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Chapter 23. Plethora of pTk Potpourri

In this chapter, we present a blast of miscellaneous widgets, methods, options, and cookbook ideas. There isn't a lot of depth in this chapter, just a jumble of material that didn't fit in the rest of the book, but that we know you'll need some day.

This chapter covers:

  • Perl/Tk special variables and exporter symbols

  • Cursor manipulation and customization

  • Using dialogs for messages, errors, selecting colors, or opening and saving files

  • The Adjuster widget, which allows users to resize frames in an application

  • Calling up "help" windows via the Balloon widget

  • The BrowseEntry widget, which is a composite of the Entry widget and a Listbox

  • The LabFrame widget, which is a Frame with a label attached

  • The NoteBook widget, which is a simple way to create multiple pages with tabs

  • The Pane widget, essentially a scrollable Frame

  • The ProgressBar widget, which can be used to display progress to a user during a time-consuming operation

23.1. pTk Special Variables and Exporter Symbols

Before we get to the interesting stuff, we need to list the special variables and symbols unique to Perl/Tk.

23.1.1. Global Variables

These global variables are available for your use:

$Tk::VERSION
The Perl/Tk version, which incorporates the Tcl/Tk version it's based upon, plus the Perl/Tk subrelease number. '800.023' is the 23rd Perl/Tk release based on Tcl/Tk 8.0. '803.xxx' will be based on Tcl/Tk 8.3.

$Tk::library
The pathname where the Tk modules are installed; for example: /usr/local/lib/perl5/site_perl/5.6.0/i686-linux/Tk.

$Tk::platform
The platform, which is 'MSWin32' for Win32 machines, otherwise 'unix'.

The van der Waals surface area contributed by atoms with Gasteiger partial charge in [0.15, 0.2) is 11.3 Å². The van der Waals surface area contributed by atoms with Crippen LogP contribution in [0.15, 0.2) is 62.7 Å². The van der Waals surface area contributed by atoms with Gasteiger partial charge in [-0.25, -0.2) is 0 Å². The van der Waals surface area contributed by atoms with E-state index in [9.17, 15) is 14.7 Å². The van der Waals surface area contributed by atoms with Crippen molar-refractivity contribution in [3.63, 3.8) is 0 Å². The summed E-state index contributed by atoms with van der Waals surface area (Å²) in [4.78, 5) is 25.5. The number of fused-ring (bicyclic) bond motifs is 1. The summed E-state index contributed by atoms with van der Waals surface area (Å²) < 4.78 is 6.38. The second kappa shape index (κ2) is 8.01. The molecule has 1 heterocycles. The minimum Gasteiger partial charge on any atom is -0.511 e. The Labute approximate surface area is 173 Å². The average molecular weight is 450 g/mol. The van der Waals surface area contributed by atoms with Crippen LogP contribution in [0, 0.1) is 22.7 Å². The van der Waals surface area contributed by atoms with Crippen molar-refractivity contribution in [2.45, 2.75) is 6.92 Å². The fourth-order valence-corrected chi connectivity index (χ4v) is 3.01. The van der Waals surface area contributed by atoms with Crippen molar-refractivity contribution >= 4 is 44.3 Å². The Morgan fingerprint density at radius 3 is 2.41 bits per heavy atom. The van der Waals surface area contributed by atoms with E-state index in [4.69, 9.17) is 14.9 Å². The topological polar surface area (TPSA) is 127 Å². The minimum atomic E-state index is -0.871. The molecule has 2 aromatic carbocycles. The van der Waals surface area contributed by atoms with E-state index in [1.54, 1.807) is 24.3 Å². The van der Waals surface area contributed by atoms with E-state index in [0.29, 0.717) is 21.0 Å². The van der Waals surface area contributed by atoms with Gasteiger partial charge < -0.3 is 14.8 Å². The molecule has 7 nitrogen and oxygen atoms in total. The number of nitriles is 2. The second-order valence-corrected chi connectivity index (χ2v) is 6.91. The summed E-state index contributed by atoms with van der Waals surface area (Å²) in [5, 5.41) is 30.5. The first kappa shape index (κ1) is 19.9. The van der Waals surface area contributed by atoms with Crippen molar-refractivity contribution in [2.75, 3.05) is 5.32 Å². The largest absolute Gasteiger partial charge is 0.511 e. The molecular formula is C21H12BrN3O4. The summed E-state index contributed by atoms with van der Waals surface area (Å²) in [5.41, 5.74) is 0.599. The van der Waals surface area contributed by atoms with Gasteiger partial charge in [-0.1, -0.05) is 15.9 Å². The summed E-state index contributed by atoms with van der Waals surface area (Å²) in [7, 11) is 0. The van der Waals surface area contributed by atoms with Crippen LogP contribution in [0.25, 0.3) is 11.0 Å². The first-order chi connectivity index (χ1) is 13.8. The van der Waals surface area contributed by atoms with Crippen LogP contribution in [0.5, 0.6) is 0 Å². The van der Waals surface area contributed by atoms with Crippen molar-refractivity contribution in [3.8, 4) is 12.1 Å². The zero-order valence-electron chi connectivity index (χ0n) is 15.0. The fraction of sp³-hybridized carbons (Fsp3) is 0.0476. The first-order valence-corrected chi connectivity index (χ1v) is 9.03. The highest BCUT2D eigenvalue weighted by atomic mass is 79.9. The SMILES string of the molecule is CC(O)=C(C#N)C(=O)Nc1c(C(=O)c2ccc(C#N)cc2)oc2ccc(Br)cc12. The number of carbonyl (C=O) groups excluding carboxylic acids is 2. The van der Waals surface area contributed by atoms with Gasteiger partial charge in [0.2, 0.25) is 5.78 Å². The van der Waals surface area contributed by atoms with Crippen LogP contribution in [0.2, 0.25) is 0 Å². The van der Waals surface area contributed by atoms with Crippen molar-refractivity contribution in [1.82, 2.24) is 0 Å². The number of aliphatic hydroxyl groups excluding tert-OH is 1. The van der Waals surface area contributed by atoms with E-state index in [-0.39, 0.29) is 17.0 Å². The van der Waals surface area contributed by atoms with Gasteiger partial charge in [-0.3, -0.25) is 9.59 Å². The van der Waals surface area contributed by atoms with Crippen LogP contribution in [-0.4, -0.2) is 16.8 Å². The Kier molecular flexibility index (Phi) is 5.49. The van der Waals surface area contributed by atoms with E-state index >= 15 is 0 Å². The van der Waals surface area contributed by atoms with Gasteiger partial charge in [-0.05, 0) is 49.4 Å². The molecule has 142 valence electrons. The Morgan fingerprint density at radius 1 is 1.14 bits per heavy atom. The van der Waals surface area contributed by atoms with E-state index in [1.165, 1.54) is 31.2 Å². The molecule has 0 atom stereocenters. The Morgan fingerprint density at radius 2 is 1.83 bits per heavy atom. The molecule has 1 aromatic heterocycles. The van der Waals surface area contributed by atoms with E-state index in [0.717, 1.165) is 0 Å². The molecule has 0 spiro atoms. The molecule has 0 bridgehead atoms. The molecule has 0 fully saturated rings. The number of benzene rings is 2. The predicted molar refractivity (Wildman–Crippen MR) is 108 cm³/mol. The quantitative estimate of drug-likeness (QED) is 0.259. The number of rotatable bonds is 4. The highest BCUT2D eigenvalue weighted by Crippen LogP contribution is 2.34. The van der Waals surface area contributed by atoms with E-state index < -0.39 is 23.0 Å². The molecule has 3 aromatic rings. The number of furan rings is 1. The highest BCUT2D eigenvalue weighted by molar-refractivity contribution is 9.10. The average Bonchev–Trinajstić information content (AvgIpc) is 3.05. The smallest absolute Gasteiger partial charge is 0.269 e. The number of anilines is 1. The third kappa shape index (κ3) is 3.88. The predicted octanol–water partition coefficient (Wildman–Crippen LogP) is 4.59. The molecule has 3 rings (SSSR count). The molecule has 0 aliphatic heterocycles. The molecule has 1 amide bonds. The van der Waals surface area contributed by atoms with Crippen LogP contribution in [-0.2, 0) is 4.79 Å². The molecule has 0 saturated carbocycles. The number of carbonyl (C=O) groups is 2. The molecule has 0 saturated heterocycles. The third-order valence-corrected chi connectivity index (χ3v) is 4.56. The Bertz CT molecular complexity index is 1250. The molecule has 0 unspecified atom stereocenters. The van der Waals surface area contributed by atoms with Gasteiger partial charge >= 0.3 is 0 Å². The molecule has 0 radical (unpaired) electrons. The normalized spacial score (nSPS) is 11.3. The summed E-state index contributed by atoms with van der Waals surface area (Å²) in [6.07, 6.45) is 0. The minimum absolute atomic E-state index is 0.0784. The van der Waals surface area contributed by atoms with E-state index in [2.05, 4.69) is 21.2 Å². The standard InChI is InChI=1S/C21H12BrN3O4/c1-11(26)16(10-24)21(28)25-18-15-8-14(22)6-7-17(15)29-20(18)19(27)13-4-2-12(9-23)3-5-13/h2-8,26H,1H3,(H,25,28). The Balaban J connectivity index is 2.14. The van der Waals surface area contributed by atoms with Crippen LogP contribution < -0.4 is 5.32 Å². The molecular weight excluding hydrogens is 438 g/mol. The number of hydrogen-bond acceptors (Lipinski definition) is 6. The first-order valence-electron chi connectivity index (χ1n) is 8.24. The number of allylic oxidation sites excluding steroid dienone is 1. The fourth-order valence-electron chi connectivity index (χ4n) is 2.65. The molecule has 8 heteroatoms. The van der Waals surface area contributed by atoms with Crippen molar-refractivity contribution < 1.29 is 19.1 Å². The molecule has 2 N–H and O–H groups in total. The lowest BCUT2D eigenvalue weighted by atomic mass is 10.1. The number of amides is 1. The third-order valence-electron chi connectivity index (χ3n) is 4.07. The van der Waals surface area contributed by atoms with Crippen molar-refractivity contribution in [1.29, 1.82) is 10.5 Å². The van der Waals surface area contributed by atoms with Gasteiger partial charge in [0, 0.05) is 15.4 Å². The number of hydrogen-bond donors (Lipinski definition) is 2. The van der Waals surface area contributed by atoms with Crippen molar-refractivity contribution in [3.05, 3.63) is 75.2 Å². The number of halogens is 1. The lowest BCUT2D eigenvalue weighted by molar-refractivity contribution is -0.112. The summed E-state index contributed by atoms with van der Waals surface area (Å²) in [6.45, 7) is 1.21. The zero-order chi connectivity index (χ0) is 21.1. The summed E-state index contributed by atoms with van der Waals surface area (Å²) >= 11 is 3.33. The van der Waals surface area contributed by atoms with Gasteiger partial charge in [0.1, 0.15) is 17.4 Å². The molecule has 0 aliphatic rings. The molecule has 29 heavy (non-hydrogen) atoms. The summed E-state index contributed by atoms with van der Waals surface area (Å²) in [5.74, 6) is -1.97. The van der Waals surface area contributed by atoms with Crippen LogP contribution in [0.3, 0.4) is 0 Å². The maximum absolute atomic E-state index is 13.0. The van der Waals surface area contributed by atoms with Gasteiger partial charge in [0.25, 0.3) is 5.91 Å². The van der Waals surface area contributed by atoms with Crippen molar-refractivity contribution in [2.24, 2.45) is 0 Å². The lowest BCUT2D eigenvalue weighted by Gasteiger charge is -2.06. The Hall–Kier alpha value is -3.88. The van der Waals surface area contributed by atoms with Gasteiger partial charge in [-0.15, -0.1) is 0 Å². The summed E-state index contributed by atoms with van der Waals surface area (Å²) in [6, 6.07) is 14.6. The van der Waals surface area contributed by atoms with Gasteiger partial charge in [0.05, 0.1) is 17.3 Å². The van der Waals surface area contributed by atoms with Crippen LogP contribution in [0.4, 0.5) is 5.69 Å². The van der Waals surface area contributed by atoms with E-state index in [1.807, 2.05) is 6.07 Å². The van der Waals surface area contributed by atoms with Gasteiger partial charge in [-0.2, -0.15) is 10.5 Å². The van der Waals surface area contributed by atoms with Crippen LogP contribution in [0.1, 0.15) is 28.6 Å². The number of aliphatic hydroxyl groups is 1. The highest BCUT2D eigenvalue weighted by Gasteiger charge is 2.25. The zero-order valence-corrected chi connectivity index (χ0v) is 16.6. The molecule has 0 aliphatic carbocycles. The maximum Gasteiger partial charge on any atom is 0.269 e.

$Tk::version
The base Tcl/Tk version, for example '8.0'.

$Tk::patchLevel
The Tcl/Tk patch level, for example '8.0'.

$Tk::strictMotif
A flag to force Tk to use pure Motif style windows.

23.1.2. Symbols Exported by Default

The use Tk statement exports these subroutines by default:

DoOneEvent
Handles Tk events. See Chapter 15, "Anatomy of the MainLoop".

Ev
Used in callback definitions to delay argument evaluation. See Chapter 15, "Anatomy of the MainLoop".

exit
Overrides Perl's CORE::exit to clean up Tk data structures.

Exists($widget)
Ensures that $widget is a valid Perl/Tk widget reference.

MainLoop
Starts the Tk event loop.

tkinit(@args)
Shorthand for MainWindow->new(@args).

23.1.3. Optionally Exported Symbols

You can import these symbols if desired:

catch
Executes a block of code, trapping and ignoring any errors. The code should be enclosed in a Perl block: catch {$widget->cget(-state)}.

*event
A localized version of a callback's event structure. See Chapter 15, "Anatomy of the MainLoop".

lsearch
Searches a list for an exact string match. It returns the ordinal of the match, or -1 if no match. For example: my $ord = lsearch(\@Selection,$i). The first argument is an array reference and the second the match string.

NoOp
A No Operation subroutine, commonly used to disable a callback.

$XS_VERSION
The XS version.

*widget
A localized version of the widget that owns the callback. See Chapter 15, "Anatomy of the MainLoop".

DONT_WAIT, WINDOW_EVENTS, FILE_EVENTS, TIMER_EVENTS, IDLE_EVENTS, ALL_EVENTS
DoOneEvent bit patterns. See Chapter 15, "Anatomy of the MainLoop".

NORMAL_BG, ACTIVE_BG, SELECT_BG, SELECT_FG, TROUGH, INDICATOR, DISABLED, BLACK, WHITE
Common colors.

23.1.4. Exporter Tags

You can import several symbols at once using an Exporter tag (for example, to get all the DoOneEvent bit patterns, do use Tk ':eventtypes'):

  • :eventtypes => qw/DONT_WAIT WINDOW_EVENTS FILE_EVENTS TIMER_EVENTS IDLE_EVENTS ALL_EVENTS/

  • :variables => qw/*widget *event/

  • :colors => qw/NORMAL_BG ACTIVE_BG SELECT_BG SELECT_FG TROUGH INDICATOR DISABLED BLACK WHITE/



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